Report of the committee
Tuesday, June 18, 2019
The Standing Senate Committee on Legal and Constitutional Affairs has the honour to present its
Your committee, to which was referred Bill C-93, An Act to provide no-cost, expedited record suspensions for simple possession of cannabis, has, in obedience to the order of reference of Tuesday, June 11, 2019, examined the said bill and now reports the same without amendment but with certain observations, which are appended to this report.
to the thirty-fifth report of the Standing Senate Committee on Legal and Constitutional Affairs (Bill C-93)
The committee notes, as the Minister of Public Safety and Emergency Preparedness acknowledged in his testimony, the need for broader reform to the criminal record system to ensure that no one is barred from accessing criminal records relief to which they are entitled simply because they lack legal or financial resources.
The committee also notes with concern the current barriers to obtaining a criminal record suspension, in particular relating to the cost and the complexity of the application process. The committee notes the negative impact such barriers have for successful community integration and public safety.
The committee calls on the government to accelerate reforms to the Criminal Records Act. In particular, it calls on the government to examine how best to improve co-ordination of the management of records across Canadian jurisdictions and to implement the necessary technological advances to allow for a more automated approach to criminal records relief that would not require an application process or fee.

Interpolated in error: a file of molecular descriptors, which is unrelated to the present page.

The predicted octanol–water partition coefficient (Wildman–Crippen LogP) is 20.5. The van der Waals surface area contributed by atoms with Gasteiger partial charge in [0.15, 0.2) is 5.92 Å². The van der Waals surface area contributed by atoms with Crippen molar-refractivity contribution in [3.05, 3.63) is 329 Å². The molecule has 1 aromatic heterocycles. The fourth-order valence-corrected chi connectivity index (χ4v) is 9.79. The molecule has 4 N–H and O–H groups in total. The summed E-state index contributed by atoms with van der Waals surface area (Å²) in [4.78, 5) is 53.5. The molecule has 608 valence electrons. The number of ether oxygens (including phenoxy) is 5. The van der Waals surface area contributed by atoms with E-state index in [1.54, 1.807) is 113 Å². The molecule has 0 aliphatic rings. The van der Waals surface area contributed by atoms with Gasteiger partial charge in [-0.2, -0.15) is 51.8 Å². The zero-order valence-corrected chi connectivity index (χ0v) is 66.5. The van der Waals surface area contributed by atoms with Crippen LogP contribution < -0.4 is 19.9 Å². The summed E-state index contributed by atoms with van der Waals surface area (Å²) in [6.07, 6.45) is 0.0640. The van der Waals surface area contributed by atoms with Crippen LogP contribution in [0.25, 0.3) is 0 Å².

The committee invites provinces that do not have laws proscribing discrimination on the basis of suspended criminal records to consider legislative amendments in that regard.
To help vulnerable and marginalized populations make use of the proposed measures contained in Bill C-93, the committee recommends that the government ensures that the bill’s implementation plan includes the development of awareness and information tools designed specifically for these groups, as well as measures to assist them in applying for a criminal record suspension. When developing these tools and measures, the committee recommends that the government collaborate with community organizations and considers factors such as theses groups’ limited access to social networks and traditional means of communication.